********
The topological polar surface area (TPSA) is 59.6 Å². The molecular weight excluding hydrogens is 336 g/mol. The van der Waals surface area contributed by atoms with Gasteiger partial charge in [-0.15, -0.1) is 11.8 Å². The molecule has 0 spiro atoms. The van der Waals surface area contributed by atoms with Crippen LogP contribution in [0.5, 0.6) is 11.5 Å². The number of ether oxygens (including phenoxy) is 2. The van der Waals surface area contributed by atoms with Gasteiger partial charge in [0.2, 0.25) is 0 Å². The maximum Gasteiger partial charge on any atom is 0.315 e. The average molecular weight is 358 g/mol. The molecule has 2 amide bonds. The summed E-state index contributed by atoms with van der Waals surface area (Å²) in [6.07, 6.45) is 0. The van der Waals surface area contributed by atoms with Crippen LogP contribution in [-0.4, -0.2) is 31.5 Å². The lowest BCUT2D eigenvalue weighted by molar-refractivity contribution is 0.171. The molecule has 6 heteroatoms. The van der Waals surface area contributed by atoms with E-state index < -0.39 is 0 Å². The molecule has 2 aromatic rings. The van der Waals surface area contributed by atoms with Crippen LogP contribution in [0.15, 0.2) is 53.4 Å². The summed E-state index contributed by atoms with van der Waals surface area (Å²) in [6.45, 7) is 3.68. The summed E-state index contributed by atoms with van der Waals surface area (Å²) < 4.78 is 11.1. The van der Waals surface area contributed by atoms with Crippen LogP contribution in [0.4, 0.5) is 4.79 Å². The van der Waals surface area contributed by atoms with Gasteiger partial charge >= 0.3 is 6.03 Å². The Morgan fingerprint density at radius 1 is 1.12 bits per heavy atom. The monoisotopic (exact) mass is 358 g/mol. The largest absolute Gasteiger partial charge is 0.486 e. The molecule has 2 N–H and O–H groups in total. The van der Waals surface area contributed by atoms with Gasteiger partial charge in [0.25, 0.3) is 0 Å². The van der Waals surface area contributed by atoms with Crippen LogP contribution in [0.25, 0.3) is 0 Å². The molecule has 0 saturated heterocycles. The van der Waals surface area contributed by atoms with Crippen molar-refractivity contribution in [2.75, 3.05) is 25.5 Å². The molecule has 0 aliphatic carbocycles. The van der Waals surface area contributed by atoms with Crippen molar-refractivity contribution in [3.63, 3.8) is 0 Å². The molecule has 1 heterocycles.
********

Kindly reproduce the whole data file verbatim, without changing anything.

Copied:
The topological polar surface area (TPSA) is 59.6 Å². The molecular weight excluding hydrogens is 336 g/mol. The van der Waals surface area contributed by atoms with Gasteiger partial charge in [-0.15, -0.1) is 11.8 Å². The molecule has 0 spiro atoms. The van der Waals surface area contributed by atoms with Crippen LogP contribution in [0.5, 0.6) is 11.5 Å². The number of ether oxygens (including phenoxy) is 2. The van der Waals surface area contributed by atoms with Gasteiger partial charge in [0.2, 0.25) is 0 Å². The maximum Gasteiger partial charge on any atom is 0.315 e. The average molecular weight is 358 g/mol. The molecule has 2 amide bonds. The summed E-state index contributed by atoms with van der Waals surface area (Å²) in [6.07, 6.45) is 0. The van der Waals surface area contributed by atoms with Crippen LogP contribution in [-0.4, -0.2) is 31.5 Å². The lowest BCUT2D eigenvalue weighted by molar-refractivity contribution is 0.171. The molecule has 6 heteroatoms. The van der Waals surface area contributed by atoms with E-state index < -0.39 is 0 Å². The molecule has 2 aromatic rings. The van der Waals surface area contributed by atoms with Crippen LogP contribution in [0.15, 0.2) is 53.4 Å². The summed E-state index contributed by atoms with van der Waals surface area (Å²) in [6.45, 7) is 3.68. The summed E-state index contributed by atoms with van der Waals surface area (Å²) < 4.78 is 11.1. The van der Waals surface area contributed by atoms with Crippen LogP contribution in [0.4, 0.5) is 4.79 Å². The van der Waals surface area contributed by atoms with Gasteiger partial charge >= 0.3 is 6.03 Å². The Morgan fingerprint density at radius 1 is 1.12 bits per heavy atom. The monoisotopic (exact) mass is 358 g/mol. The largest absolute Gasteiger partial charge is 0.486 e. The molecule has 2 N–H and O–H groups in total. The van der Waals surface area contributed by atoms with Gasteiger partial charge in [0.25, 0.3) is 0 Å². The van der Waals surface area contributed by atoms with Crippen LogP contribution in [0.25, 0.3) is 0 Å². The molecule has 0 saturated heterocycles. The van der Waals surface area contributed by atoms with Crippen molar-refractivity contribution in [2.75, 3.05) is 25.5 Å². The molecule has 0 aliphatic carbocycles. The van der Waals surface area contributed by atoms with Crippen molar-refractivity contribution in [3.63, 3.8) is 0 Å². The molecule has 1 heterocycles.